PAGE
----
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Orbit takes stand on Hugo free copies

Orbit publisher Tim Holman has defended a decision not to include full novels by Ann Leckie, Mira Grant and Charles Stross in voter packs for the Hugo Awards.

The awards recognise excellence in the science fiction and fantasy community, and put together a voter packet each year, which provides members of the World Science Fiction Society (WSFS), who vote on the awards, electronic copies of shortlisted books.

Little, Brown Book Group-owned Orbit has decided to include “long extracts” of three of its four nominated books – Leckie’s Ancillary Justice, Grant’s Parasite and Stross’ Neptune’s Brood - instead of full novels this year.

Publisher Tim Holman said he understood some voters may be “disappointed” and in a post on Orbit’s website said he wanted to “offer a word of explanation”.

“We are of course very much in favour of initiatives that help readers to engage with important awards, and we are always looking for new ways to help readers discover new authors,” he wrote. “However, in the case of the voter packets, authors and rights holders are increasingly feeling that if their work is not included in the packet it will be at a disadvantage in the awards. It’s difficult for anyone to know for certain whether this is the case, but either way we don’t feel that authors and rights holders should feel under pressure to make their work available for free.

“There are a lot of different attitudes to the idea of giving work away for free, but we hope most people would agree that writers and rights holders should be able to make their own choice, without feeling that their decision might have negative consequences.”

Holman said the decision was Orbit’s, not one requested by any of the authors, and that the publisher believed it was “acting in the best interests of our authors while continuing the support the voter packet”.

The three authors issued a statement saying they felt the disappointment of voters “keenly” and were “discussing the matter with other interested parties, and working towards finding a solution that will satisfy the needs of the WSFS voters and our publishers in future years”.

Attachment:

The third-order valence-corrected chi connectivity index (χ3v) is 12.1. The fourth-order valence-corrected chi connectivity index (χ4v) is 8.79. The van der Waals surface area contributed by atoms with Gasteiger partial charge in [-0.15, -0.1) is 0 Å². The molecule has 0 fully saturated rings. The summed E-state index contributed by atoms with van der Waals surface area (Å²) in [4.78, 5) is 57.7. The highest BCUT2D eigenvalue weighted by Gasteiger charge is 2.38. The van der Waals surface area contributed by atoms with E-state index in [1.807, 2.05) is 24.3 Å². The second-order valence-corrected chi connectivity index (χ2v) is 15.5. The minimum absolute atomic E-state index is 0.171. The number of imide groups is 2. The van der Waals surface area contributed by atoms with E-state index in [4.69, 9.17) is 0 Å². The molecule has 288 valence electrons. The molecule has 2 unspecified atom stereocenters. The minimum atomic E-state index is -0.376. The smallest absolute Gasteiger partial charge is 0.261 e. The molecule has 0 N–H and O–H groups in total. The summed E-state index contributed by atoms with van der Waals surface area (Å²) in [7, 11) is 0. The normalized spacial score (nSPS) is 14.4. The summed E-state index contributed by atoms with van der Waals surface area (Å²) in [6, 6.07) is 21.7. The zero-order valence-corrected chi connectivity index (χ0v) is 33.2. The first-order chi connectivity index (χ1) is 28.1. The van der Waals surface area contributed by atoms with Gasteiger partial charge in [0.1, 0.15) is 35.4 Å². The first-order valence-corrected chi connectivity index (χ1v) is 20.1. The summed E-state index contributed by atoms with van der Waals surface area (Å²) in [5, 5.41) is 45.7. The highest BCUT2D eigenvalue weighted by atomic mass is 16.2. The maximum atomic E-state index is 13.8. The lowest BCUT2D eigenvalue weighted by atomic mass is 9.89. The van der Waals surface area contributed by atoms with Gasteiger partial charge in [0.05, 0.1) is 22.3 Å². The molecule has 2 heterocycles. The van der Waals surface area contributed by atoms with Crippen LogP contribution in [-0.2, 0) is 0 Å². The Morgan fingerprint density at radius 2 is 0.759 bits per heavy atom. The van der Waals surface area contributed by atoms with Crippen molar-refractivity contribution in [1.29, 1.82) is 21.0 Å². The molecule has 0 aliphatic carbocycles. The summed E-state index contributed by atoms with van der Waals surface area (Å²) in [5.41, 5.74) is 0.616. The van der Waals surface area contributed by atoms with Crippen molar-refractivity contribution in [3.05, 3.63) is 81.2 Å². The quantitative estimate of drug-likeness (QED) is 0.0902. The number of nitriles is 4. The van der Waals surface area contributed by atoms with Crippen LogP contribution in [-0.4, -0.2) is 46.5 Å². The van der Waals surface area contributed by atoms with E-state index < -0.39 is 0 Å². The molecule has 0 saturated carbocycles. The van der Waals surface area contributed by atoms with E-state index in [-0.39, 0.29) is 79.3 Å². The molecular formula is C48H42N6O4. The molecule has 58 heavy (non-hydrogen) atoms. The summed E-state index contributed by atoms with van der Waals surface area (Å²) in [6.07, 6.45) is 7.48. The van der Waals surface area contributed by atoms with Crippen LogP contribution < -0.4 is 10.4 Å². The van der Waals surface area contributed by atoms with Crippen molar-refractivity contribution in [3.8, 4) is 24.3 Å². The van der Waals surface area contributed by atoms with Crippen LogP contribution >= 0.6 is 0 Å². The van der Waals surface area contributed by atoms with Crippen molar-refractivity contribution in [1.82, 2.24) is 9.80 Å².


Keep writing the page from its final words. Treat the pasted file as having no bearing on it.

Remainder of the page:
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It's a poor decision. Compare Tor's decision to include the entire Wheel of Time sequence in the Hugo packets.

“There are a lot of different attitudes to the idea of giving work away for free, but we hope most people would agree that writers and rights holders should be able to make their own choice, without feeling that their decision might have negative consequences," is an interesting statement. The rights holder in this case is making a choice on behalf of the writers that the writers don't appear to agree with. If the writers are not free to make their own choice, then invoking them is pure spin, surely?

Secondly, Orbit say they want to offer 'a word of explanation', but then don't actually explain. There's vague waffle, certainly: "It is a complex issue, with many different perspectives and opinions, and we believe that we are acting in the best interests of our authors." But we don't know *why* they believe that, what consequences they fear, what their own perspective is, anything.

It's a poor decision. Compare Tor's decision to include the entire Wheel of Time sequence in the Hugo packets.

“There are a lot of different attitudes to the idea of giving work away for free, but we hope most people would agree that writers and rights holders should be able to make their own choice, without feeling that their decision might have negative consequences," is an interesting statement. The rights holder in this case is making a choice on behalf of the writers that the writers don't appear to agree with. If the writers are not free to make their own choice, then invoking them is pure spin, surely?

Secondly, Orbit say they want to offer 'a word of explanation', but then don't actually explain. There's vague waffle, certainly: "It is a complex issue, with many different perspectives and opinions, and we believe that we are acting in the best interests of our authors." But we don't know *why* they believe that, what consequences they fear, what their own perspective is, anything.